Innovation keeps Ireland moving

Sep 04, 2020

Innovation is high on the government’s agenda. But how can companies invest in R&D given the current economic conditions? Establishing an innovative culture in your organisation is the key to success, says Barrie Dowsett.

When it comes to innovative research and development, it is easy to picture a lab – one in which a large technology company is working on something amazing, like a robotic arm. You’re likely to think of pharmaceuticals as well, especially given that Ireland is renowned for its thriving medicine industry.

But, actually, innovation is happening all around us.

Research and development (R&D) is simply about seeking a scientific or technological advancement or overcoming a challenge that could not easily be solved by a professional in the field. From developing new products, services, or processes from scratch, to improving those which already exist, R&D is likely to occur in your business more often than you think.

The state of R&D in Ireland

There has been a significant rise in the amount of investment in R&D from Irish businesses in recent years and that has coupled nicely with the fact that innovation is high on the government’s agenda.

Recent data released by the Central Statistics Office show that the total expenditure on innovation projects in Ireland totalled almost €5.5 billion in 2018, an increase of 18.2% just two years prior.

The main reason behind this leap is the 39.4% increase in expenditure for in-house R&D, totalling €3 billion in 2018 up from €2.2 billion in 2016.

This information from CSO goes deeper too and shows that in 2018 the acquisition of machinery, software, and equipment represented 20.7% of the total spend at €1.1 billion.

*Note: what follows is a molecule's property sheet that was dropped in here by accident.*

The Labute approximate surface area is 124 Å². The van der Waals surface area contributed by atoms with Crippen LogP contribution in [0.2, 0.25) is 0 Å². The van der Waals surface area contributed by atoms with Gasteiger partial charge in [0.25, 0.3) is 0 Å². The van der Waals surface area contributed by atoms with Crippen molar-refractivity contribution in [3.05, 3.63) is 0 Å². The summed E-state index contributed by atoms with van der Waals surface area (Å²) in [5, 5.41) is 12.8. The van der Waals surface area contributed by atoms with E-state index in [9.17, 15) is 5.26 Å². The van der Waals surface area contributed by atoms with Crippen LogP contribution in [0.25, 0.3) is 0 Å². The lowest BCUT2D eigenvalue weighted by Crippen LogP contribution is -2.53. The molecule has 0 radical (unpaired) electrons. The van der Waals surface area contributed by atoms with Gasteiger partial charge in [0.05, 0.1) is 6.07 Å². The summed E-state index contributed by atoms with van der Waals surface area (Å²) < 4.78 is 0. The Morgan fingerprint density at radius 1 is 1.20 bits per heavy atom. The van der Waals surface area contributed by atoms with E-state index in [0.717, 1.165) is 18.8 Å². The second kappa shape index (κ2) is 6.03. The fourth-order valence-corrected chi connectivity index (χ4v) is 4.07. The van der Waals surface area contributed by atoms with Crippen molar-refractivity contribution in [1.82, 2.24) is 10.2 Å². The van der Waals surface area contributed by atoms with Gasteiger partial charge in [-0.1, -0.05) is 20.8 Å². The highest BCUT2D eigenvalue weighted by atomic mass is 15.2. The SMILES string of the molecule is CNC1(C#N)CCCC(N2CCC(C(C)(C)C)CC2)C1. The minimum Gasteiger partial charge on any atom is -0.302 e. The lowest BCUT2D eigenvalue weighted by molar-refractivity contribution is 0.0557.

Embracing an innovative culture

All businesses will approach R&D differently. Some have an innovative culture in place from the start. Others, however, take time to instil it. There are other variants to consider as well, like company structure, size, and ability to claim.

Take size as an example. Businesses looking to create brand new products and services tend to be larger, more established, and better able to meet the demands of extensive market research and production.

However, small- and medium-sized enterprises are more likely to work on improving existing products rather than creating new ones, as a development from scratch can be prohibitively expensive. Some companies will be able to set up their own R&D department, while others will outsource their efforts to gain the skills and knowledge required.

Furthermore, with the effects of COVID-19 being acutely felt across the Irish economy, many companies simply feel unable to give R&D priority at the moment, with statistics showing that 85% of Irish businesses have scaled their operations back or even shut their doors entirely.

R&D and the Irish economy

Having a well-defined and funded R&D strategy isn’t just about showing off amazing products, it’s also about staying ahead of the game.

Marketplaces are becoming more competitive and companies are in direct competition with each other to offer something bigger and better to retain their customer base. Although investing in R&D often requires some generous financial outlay, the rewards can also be significant.

Another big benefit of investment in R&D lies in the ability to claim R&D tax credits, with the government recognising the benefits it brings to the wider economy through job creation and growth. The incentive is lucrative too, covering up to 25% of R&D expenditure over and above the standard rate of 12.5%, meaning Irish companies can obtain as much as 37.5% of R&D costs back, either as a corporation tax reduction or as a cash lump sum.

Creating or developing products and services, both for commercial purposes and within a company, can lead to great pay-offs. But innovation can’t happen without some element of risk, and for many companies meeting the costs involved can be daunting.

However, there is a range of national and EU schemes available to help mitigate the costs in addition to R&D tax credits, like Enterprise Ireland funding supports, Horizon 2020, EUREKA Eurostars, and more.

Whatever size and sector the company is in, a well-executed and funded R&D strategy is essential to survive and thrive.

Barrie Dowsett is the CEO and owner of Myriad Associates.

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